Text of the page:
• Improved security. Opting for a dedicated server means that no one else has access to the server, potentially boosting business security. You can also enforce firewall controls to further enhance the security of your assets without impacting performance.
  • Improved flexibility. Unlike a cloud server, you can use a dedicated server for virtually anything ranging from web hosting and e-commerce to Virtual Private Networks (VPNs) and email servers.
  • Enhanced customization. Unlike a shared server, your IT administrators have full control of the dedicated server. As such, they can easily customize the CPU, RAM, disk space and software based on the organization's needs.
  • Constant on-premises support. Organizations that use dedicated servers can rest easy knowing that their servers are backed with 24/7 support from an on-site professional.

Factors to Consider when Evaluating Service Providers

Choosing a dedicated server provider is perhaps the most complex part of comparing different hosting packages. From performance stability to 24/7 on-premises support, many factors impact the choice of a dedicated server provider. Some of these factors include:

Performance

The performance of a dedicated server depends largely on the server's hardware specifications. As such, you should consider the following:

  • How many gigahertz does the CPU have?
  • How many threads and cores does the CPU have?
  • How many GBs does the RAM have?
  • Is the RAM a Double Data Rate 4 (DDR4) or Double Data Rate 3 (DDR3) type?
  • How much storage space does the service provider offer?
  • What are the storage device's read/write speeds?
  • Is the storage device a hard disk drive (HDD) or solid-state drive (SSD)?
  • Datacenter setup

The service provider should have multiple data centers at different geolocation sites. Under normal circumstances, an organization should select only a data center located close to its customers. This ensures the least-latency network (the fastest connections for end-users). In case of a calamity, such as an earthquake or hurricane, other datacenters provide continuity of business operations.

Security

A reliable service provider is one that offers the best security and scalability possible. When selecting the service provider, you should consider the following:

  • Does the service provider support multi-factor authentication (MFA)?
  • Does the service provider support intrusion detection and prevention systems (IDS & IPS)?
  • What data encryption protocols does the organization support?
  • Does the organization have an enterprise-grade firewall?
  • Service Level Agreements (SLAs)

An SLA defines and documents all the agreements that the service provider compensates in case there is a server failure. As such, organizations must evaluate SLAs thoroughly before deciding to opt for a dedicated server provider.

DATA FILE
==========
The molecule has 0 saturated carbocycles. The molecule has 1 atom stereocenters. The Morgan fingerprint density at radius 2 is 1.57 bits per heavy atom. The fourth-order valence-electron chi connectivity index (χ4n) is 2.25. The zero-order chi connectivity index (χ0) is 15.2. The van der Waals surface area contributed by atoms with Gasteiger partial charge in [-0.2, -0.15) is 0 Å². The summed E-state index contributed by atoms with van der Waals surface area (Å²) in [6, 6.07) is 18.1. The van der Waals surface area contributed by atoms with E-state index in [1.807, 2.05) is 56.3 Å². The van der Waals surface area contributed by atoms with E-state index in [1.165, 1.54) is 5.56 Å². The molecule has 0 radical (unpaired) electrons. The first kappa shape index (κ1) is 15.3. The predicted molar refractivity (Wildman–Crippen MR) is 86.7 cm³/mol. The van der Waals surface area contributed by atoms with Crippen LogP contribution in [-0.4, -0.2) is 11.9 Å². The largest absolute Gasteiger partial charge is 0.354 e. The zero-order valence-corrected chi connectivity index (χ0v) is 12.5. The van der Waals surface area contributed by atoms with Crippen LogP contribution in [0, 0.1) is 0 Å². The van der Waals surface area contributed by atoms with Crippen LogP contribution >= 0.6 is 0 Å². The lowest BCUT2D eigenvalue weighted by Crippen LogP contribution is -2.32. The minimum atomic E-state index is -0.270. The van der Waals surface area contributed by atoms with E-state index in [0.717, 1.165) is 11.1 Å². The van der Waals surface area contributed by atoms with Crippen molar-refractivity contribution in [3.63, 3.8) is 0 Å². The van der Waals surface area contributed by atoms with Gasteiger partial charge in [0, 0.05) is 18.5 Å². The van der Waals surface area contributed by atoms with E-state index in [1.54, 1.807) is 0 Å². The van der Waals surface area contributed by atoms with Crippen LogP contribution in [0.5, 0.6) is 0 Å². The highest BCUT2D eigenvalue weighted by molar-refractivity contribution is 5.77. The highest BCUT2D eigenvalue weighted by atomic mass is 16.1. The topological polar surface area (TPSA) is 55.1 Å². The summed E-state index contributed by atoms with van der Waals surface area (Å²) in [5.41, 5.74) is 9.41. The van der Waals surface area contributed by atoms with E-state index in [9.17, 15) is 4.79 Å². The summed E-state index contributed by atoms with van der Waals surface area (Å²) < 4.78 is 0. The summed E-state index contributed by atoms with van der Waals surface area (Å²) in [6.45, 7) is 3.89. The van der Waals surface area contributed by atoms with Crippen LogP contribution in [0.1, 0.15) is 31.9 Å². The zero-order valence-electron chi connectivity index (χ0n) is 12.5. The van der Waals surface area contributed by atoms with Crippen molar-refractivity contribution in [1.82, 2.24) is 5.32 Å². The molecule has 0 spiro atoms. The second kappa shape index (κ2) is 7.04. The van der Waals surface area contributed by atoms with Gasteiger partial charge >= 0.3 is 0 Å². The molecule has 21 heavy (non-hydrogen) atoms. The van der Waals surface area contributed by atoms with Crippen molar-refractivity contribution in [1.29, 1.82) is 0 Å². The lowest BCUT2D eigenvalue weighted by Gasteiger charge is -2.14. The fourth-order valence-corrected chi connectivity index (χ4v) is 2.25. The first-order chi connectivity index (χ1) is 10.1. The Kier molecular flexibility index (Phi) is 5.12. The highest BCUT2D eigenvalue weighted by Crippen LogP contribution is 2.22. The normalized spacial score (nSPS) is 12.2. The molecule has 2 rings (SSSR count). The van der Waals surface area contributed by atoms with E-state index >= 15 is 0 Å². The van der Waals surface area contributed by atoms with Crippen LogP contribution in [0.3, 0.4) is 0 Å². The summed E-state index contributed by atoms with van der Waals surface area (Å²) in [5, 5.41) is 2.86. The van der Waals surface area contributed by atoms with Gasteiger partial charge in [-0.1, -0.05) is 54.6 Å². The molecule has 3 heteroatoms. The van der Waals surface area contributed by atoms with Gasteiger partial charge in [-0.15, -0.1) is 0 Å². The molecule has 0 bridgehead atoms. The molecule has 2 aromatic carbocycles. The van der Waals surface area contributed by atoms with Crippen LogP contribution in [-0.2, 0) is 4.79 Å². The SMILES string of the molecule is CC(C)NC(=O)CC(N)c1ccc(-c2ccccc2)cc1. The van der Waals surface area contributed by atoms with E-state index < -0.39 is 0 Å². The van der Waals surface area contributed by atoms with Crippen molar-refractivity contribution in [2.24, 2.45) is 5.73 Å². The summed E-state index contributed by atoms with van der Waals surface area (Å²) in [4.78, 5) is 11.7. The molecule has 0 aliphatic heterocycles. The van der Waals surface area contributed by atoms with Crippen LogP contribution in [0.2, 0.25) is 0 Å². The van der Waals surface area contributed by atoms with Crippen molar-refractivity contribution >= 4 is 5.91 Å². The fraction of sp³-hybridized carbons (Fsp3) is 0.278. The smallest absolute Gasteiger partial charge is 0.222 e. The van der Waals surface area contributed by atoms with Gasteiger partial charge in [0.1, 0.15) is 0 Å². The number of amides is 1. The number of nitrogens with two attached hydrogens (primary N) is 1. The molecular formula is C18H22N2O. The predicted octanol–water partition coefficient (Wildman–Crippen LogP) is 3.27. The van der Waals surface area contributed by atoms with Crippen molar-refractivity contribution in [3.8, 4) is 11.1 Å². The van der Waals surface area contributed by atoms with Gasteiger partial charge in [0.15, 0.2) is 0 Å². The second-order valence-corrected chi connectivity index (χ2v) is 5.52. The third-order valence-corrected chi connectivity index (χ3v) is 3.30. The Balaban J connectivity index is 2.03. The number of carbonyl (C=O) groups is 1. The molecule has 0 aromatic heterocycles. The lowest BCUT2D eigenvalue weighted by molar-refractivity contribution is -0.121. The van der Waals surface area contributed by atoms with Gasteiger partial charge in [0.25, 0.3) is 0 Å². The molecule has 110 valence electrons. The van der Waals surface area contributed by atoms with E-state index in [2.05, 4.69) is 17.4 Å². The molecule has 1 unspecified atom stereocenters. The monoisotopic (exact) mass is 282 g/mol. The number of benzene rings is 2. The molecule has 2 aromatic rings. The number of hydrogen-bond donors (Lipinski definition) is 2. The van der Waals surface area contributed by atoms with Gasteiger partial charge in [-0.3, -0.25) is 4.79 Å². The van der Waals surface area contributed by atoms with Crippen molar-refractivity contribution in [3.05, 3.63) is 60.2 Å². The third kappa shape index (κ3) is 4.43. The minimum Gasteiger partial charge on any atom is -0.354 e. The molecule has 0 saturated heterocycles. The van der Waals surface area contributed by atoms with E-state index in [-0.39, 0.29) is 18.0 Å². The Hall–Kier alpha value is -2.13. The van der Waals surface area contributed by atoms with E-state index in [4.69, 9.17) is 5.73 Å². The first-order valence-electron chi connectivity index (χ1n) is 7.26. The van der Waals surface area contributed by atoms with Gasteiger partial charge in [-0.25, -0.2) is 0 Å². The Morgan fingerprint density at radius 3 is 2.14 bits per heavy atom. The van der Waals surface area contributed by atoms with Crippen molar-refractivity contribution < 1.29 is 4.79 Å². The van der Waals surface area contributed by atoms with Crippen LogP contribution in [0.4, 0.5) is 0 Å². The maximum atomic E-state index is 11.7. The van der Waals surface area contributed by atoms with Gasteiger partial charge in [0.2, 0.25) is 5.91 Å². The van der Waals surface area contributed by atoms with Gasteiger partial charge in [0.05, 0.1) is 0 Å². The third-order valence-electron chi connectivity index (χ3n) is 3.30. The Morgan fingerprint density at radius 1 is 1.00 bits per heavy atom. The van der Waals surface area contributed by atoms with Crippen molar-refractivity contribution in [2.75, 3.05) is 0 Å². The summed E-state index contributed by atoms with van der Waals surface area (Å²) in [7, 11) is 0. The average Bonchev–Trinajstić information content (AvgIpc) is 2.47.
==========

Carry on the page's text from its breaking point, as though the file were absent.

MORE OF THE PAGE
Pricing

Eventually, every decision you make comes down to price. While a low-cost dedicated server provider may seem tempting, it may not provide you the best performance. But this does not mean that you should go for the most expensive service provider. The best option is to compare all the service providers and bargain for the best offer.

Support

Some service providers provide limited support during normal working hours and for a certain number of instances. If your employees or clients work on holidays or weekends, then you should opt for a service provider that provides 24/7 support.

Flexibility of Parallels Remote Application Server (RAS) Deployments

Dedicated servers allow organizations to realize the full benefits of centralization. But centralization alone is not enough. Business agility and scalability are some of the factors that organizations are looking for in a complex, fast-paced and ever-evolving environment. On-premises dedicated servers, hybrid cloud and multi-cloud are no longer just futuristic technologies-they are already here.

Centralized management over the entire IT infrastructure is the most efficient way of minimizing complexity. ParallelsĀ® Remote Application Server (RAS) is a highly centralized Virtual Desktop Infrastructure (VDI) solution that you can install on private, public and hybrid cloud environments.

With Parallels RAS, IT administrators can publish applications and desktops, and users can access them from any location and on any device. Users can access the published applications and desktops on their PCs, thin clients, tablets, smartphones and any HTML5-compliant browsers. Since the applications and virtual desktops are hosted centrally, there is minimal end-point management.

Parallels RAS stands out because it is designed around on-premises, hybrid and public clouds, including Google Cloud Platform (GCP), Amazon Web Services (AWS) and Azure. You can also deploy Parallels RAS in hyper-converged environments, including Scale Computing HC3 and Nutanix Acropolis Hypervisor (AHV).

Download your Parallels RAS 30-day trial today, and experience simplified management of your dedicated server firsthand!

Published Monday, October 26, 2020 7:34 AM by David Marshall